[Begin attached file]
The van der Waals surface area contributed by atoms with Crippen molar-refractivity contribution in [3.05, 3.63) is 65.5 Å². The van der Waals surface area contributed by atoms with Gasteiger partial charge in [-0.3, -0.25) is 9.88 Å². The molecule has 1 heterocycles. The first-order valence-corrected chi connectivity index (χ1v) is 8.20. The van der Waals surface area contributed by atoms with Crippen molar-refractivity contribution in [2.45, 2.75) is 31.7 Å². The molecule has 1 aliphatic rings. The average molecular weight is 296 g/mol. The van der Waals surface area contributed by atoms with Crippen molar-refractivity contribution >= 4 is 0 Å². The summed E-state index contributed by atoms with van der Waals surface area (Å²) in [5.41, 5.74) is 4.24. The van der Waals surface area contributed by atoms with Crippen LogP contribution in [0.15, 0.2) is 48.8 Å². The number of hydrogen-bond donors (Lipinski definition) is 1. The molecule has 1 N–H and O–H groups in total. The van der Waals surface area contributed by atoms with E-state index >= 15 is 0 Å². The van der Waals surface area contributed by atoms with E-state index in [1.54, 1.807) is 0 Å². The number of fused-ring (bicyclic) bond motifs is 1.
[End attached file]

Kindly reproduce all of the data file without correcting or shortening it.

The van der Waals surface area contributed by atoms with Crippen molar-refractivity contribution in [3.05, 3.63) is 65.5 Å². The van der Waals surface area contributed by atoms with Gasteiger partial charge in [-0.3, -0.25) is 9.88 Å². The molecule has 1 heterocycles. The first-order valence-corrected chi connectivity index (χ1v) is 8.20. The van der Waals surface area contributed by atoms with Crippen molar-refractivity contribution in [2.45, 2.75) is 31.7 Å². The molecule has 1 aliphatic rings. The average molecular weight is 296 g/mol. The van der Waals surface area contributed by atoms with Crippen molar-refractivity contribution >= 4 is 0 Å². The summed E-state index contributed by atoms with van der Waals surface area (Å²) in [5.41, 5.74) is 4.24. The van der Waals surface area contributed by atoms with Crippen LogP contribution in [0.15, 0.2) is 48.8 Å². The number of hydrogen-bond donors (Lipinski definition) is 1. The molecule has 1 N–H and O–H groups in total. The van der Waals surface area contributed by atoms with E-state index >= 15 is 0 Å². The van der Waals surface area contributed by atoms with E-state index in [1.54, 1.807) is 0 Å². The number of fused-ring (bicyclic) bond motifs is 1.